Mar. 1st, 2008

heron61: (Default)
Not only am I an avid carnivore, I also dislike most vegetables. I love peas, green beans, all types of onions, tomatoes, and most tubers. However, green vegetables are things I mostly avoid. So, I was naturally dubious when I saw recipes for how to make broccoli that even someone who normally doesn't like broccoli would like. Both recipes involved roasting it in the oven at 425 for 10-15 minutes. I wasn't all that interested in a big plate of broccoli and rarely make side dishes. However, long ago in a restaurant, I had Thai chicken with broccoli and peanut sauce that was acceptable, if not delicious, and I wondered if I could make a version that was actually something I'd love, and so I made this dish a few days ago. I succeeded, here's the recipe. I used chicken, but I'm positive that a completely vegan version could be made using baked tofu, and thinly sliced pork would also work well. In any case, as I hoped, the broccoli was tender, faintly sweet, and quite honestly good, and I definitely do not normally like it.

This dish is made in three parts, which are then assembled. Here's the recipe:

Note: My recipe for red curry paste can be found near the bottom of this link.

Thai Chicken
½ TBS sesame oil
1 finely minced shallot
1 tsp red curry paste
1 tsp minced garlic
2 finely sliced and chopped kaffir lime leaves
8 oz boneless chicken, sliced into 1/8 thick slices 1-2" long (I use chicken breast)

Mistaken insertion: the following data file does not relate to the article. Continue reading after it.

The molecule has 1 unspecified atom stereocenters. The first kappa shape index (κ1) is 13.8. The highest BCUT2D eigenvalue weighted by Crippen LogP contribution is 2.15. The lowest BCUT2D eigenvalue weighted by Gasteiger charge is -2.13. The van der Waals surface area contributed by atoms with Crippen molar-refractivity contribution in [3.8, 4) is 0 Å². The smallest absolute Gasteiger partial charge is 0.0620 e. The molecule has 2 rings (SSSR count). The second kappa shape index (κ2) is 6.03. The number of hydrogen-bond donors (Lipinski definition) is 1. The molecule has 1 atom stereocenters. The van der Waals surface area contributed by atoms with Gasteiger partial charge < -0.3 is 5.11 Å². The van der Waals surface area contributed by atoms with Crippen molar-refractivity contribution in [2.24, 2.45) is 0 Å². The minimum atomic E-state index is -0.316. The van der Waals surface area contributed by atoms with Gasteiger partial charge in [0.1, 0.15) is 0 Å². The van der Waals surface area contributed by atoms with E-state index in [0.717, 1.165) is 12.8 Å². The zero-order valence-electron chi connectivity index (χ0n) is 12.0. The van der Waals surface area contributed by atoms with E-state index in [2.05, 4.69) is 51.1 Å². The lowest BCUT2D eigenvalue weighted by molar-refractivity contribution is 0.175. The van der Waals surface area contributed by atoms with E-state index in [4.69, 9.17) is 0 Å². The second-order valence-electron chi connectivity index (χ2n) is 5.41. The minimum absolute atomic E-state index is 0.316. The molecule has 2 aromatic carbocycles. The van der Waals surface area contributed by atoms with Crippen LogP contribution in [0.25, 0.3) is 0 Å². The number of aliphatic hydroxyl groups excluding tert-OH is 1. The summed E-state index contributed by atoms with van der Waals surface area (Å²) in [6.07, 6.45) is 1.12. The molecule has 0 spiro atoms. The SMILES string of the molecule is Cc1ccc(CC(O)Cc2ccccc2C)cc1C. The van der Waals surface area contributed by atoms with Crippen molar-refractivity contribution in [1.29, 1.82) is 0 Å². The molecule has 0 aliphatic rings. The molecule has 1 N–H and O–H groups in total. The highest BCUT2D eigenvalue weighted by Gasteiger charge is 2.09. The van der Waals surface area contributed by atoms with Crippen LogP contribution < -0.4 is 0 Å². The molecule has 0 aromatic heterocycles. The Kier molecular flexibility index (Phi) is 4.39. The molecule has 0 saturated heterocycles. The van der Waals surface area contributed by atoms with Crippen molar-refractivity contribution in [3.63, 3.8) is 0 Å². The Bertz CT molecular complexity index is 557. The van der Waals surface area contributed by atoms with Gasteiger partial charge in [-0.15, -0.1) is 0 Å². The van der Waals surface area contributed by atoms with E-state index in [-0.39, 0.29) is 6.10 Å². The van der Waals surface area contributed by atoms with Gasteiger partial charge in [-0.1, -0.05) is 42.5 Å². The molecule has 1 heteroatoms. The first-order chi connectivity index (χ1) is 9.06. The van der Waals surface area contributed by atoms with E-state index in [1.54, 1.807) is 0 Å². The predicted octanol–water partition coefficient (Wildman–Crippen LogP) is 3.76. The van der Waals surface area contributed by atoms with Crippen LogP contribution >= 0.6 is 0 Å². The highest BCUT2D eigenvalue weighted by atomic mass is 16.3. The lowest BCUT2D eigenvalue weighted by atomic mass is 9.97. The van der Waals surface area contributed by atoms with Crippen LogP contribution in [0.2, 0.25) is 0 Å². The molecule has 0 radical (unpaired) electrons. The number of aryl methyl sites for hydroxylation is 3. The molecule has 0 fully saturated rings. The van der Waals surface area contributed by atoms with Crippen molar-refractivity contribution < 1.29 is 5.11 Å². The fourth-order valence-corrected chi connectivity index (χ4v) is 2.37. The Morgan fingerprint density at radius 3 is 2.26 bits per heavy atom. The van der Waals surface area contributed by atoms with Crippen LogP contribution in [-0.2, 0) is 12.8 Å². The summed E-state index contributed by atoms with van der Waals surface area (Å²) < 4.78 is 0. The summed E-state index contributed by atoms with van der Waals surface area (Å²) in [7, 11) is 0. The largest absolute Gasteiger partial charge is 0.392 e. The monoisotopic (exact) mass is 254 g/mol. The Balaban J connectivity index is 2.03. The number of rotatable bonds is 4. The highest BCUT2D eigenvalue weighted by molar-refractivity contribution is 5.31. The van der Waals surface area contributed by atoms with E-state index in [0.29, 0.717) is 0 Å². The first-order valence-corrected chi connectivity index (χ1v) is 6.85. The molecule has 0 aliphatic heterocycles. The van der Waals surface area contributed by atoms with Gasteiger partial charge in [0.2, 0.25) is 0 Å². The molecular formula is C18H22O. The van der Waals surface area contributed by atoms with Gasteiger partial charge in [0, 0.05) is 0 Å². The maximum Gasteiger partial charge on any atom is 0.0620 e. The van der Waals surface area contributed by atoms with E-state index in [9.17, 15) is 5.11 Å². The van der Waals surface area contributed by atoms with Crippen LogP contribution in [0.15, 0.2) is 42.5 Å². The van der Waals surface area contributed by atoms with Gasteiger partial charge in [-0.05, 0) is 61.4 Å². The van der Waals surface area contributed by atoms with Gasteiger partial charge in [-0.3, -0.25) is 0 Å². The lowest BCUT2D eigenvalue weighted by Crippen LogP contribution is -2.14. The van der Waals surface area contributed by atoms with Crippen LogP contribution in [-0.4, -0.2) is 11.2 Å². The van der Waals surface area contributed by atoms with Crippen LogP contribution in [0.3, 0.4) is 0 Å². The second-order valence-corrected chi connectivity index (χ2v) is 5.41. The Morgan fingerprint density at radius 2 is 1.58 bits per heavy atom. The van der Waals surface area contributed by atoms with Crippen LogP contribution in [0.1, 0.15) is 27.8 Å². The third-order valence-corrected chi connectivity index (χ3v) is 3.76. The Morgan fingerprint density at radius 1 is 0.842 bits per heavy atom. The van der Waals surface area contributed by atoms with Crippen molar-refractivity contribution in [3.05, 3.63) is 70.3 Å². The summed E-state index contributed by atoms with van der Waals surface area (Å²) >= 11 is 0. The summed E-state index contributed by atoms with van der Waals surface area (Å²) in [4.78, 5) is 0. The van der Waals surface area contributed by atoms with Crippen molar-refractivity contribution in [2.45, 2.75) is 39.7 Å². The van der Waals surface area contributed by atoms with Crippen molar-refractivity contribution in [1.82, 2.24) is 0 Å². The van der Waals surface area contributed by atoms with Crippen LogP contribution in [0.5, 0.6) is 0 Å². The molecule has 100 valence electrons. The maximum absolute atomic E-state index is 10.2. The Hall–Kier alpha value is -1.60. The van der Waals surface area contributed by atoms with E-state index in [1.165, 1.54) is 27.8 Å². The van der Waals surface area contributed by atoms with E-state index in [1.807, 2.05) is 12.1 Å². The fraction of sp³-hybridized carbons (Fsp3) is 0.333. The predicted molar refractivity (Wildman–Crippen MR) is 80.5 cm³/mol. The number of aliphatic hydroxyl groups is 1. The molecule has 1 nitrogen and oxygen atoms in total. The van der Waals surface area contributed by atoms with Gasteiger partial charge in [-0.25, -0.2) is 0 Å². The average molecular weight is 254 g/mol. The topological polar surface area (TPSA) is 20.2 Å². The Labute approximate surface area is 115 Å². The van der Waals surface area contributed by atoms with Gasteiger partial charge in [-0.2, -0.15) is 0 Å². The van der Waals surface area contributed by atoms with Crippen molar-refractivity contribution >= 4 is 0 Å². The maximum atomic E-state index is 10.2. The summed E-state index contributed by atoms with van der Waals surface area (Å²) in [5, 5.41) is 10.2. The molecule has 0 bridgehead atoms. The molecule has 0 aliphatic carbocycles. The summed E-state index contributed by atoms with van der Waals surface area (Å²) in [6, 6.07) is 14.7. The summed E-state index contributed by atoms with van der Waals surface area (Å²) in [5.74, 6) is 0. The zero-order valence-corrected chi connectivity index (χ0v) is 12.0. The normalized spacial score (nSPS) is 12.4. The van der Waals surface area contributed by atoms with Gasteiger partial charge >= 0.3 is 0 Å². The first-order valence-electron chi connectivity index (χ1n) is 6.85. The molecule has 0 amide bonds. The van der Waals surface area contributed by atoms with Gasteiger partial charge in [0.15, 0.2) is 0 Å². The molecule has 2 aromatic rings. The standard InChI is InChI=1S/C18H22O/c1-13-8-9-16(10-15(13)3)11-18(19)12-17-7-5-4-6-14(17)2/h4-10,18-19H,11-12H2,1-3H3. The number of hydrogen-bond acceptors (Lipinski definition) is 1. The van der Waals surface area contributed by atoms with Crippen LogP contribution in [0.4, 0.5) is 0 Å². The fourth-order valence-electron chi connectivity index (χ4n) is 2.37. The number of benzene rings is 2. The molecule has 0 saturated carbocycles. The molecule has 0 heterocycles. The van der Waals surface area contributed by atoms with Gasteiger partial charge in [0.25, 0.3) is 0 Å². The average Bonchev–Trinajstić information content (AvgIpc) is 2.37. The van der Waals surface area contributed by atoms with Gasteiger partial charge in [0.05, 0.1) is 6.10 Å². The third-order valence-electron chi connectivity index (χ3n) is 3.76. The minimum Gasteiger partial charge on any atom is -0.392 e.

1 TBS fish sauce
2 sliced scallions

Heat wok and oil, stir-fry shallot, curry paste, and garlic for 1-2 minutes. Add chicken, stir fry until cooked, add fish sauce and scallions.

Peanut Sauce
1/3 cup natural, unsweetened salted peanut butter (I prefer chunky)
½ cup light coconut milk
1 TBS fish sauce
2 tsp red curry paste
1 TBS lime juice (lemon also works)
1 tsp brown sugar
1/16 to 1/4 tsp ground red pepper (I prefer ground chipotle pepper) – to taste

Microwave or otherwise heat the peanut butter and coconut milk. When hot, stir to combine, and add the other ingredients. Stir in additional warm water if the sauce is too thick – it should form a thick, but pourable sauce.

Pour the sauce over the chicken and reduce heat to medium or medium-low. Ideally, you should do this no more than a minute or two before the broccoli comes out of the oven.

Oven Roasted Broccoli
Preheat oven to 425 degrees F.

8 oz broccoli
1 TBS sesame oil

Cut the broccoli florets into bite size pieces. Cut the stalk into 1/8-inch thick, round slices. Place the broccoli into a bowl and toss with 1/8 tsp salt and sesame oil, then spread on a sheet pan - do not crowd the broccoli on the pan.

Roast broccoli for 10 minutes. Remove from the oven, and toss into the wok with the chicken and peanut sauce and stir on medium heat for 1 minute.

Serve over rice.

Ordinary white rice would work perfectly well, but I was feeling fancy, and so I made a version of a Thai yellow rice.

Thai Yellow Rice

2/3s cup of long grain rice (I prefer jasmine rice)
2/3s cup of water
1/3 cup of light coconut milk
1 tsp turmeric
1 large (or two small) kaffir lime leaves
2 fresh bay leaves (dried works, but less well)
1/8 tsp salt
1 TBS Chinese Shao Xing cooking wine

Wash and drain the rice, add all other ingredients stir well, and cook in a rice cooker or pot until done. Remove lime and bay leaves and serve with the chicken.
heron61: (Look to the future)
Nokia has a short discussion about one possible path for using nanotechnology in personal electronics. They also have a nifty 5 minute animated video demonstrating the device. Their idea is that this represents a device in use 10 years from now, and that sounds about right. I'm fairly certain that such a device would be high-end expensive and cutting edge in a decade, but it also might well be possible. At minimum, I'd expect to see something similarly advanced by 2020.